Jo Huber, the department's special events director, used contracted labor, bought fewer supplies and cut out five days and 13 operating hours from the 2003 event. "We devised a better plan to put this event together," Huber said, adding she spent three weeks working with Parks and Recreation Director Starlene Shackelford on the plan.
"It is a much smarter way to spend taxpayer dollars." Huber began thinking of cost-saving strategies after Clarksville Mayor Don Trotter asked department heads to reduce spending in this year's budget.
After studying attendance records from previous years, Huber
decided to end the event on Dec. 27, five days sooner than the previous year.She
also closed the event at 10:30 a.m. on weekends.In years past, it continued until midnight.
said the bulk of savings came with using contracted labor to decorate the park this year.In 2002, the city spent $60,641 for city workers to put up decorations.
"We wanted to see if we could do it cheaper by bidding it out, and that is what we did," she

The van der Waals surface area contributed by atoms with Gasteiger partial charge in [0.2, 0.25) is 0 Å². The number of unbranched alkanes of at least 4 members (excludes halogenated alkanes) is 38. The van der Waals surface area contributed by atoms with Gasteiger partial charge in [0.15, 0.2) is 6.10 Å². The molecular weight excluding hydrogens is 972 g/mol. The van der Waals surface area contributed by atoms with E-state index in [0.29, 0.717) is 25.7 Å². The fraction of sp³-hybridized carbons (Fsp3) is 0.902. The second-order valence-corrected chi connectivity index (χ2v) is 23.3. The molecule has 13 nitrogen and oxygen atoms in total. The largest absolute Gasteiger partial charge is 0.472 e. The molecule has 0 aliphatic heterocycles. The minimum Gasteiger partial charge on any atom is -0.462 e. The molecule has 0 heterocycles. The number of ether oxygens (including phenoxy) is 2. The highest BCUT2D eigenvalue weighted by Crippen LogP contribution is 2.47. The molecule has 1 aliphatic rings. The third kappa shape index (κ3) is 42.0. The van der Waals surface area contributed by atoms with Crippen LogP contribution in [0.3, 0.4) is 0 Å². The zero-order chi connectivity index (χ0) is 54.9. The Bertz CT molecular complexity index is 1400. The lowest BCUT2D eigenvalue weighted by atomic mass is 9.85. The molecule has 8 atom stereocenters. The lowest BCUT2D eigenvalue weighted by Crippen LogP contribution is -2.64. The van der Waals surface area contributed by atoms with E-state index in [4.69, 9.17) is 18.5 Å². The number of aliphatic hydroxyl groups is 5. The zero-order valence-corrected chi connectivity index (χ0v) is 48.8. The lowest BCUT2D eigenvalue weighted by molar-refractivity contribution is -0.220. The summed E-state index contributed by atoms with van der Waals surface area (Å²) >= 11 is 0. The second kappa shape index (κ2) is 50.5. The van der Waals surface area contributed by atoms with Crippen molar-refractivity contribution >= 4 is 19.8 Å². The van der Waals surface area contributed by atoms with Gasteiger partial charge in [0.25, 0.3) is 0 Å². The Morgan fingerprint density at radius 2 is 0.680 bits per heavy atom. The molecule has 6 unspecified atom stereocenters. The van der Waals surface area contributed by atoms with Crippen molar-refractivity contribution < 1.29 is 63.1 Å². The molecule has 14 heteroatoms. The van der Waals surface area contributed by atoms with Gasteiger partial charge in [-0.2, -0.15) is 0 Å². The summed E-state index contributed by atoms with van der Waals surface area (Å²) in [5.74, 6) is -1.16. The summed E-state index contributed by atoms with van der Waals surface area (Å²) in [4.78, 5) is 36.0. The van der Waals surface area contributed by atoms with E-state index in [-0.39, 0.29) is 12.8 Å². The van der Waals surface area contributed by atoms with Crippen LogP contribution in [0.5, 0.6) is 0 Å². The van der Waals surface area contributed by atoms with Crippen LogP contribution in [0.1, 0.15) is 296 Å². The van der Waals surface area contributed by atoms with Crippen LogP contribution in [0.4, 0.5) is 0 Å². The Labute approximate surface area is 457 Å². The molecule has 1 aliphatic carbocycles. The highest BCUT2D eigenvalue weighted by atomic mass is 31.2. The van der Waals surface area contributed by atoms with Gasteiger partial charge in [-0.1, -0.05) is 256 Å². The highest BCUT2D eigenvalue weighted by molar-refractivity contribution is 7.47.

The low bid of $13,000 came from Labor Ready
, a provider of temporary manual labor.Clarksville Street Department
shared the labor cost with Parks and Recreation, she
said in the past, city workers began decorating the RiverWalk at McGregor Park during the third week of September.But Labor Ready
's workers set to work on Oct. 28.
The company completed the job for $11,954 and one week ahead of schedule, she
The city also cut down on the number of city employees recruited to work the event, saving $3,652 from 2002 costs. Huber
said city electricians had worked the event every night during previous events, and city facility managers provided supervision on most nights.Those city employees are usually paid more because they hold supervisory positions.
"We did not have any key personnel working on the event this year," Huber
said only one facilities manager from Parks and Recreation supervised the 2003 event.
The department also cut down decorations and supplies this year, saving $16,051. Huber
said the event usually features 300 trees with Christmas lights, a labor intensive and expensive effort.
"I cut that number in half," she
said, adding the department provided lighting for 125 trees.
"We just did things much smarter this year," she
Mike Perry covers city government and can be reached at 245-0716 or by e-mail at firstname.lastname@example.org.
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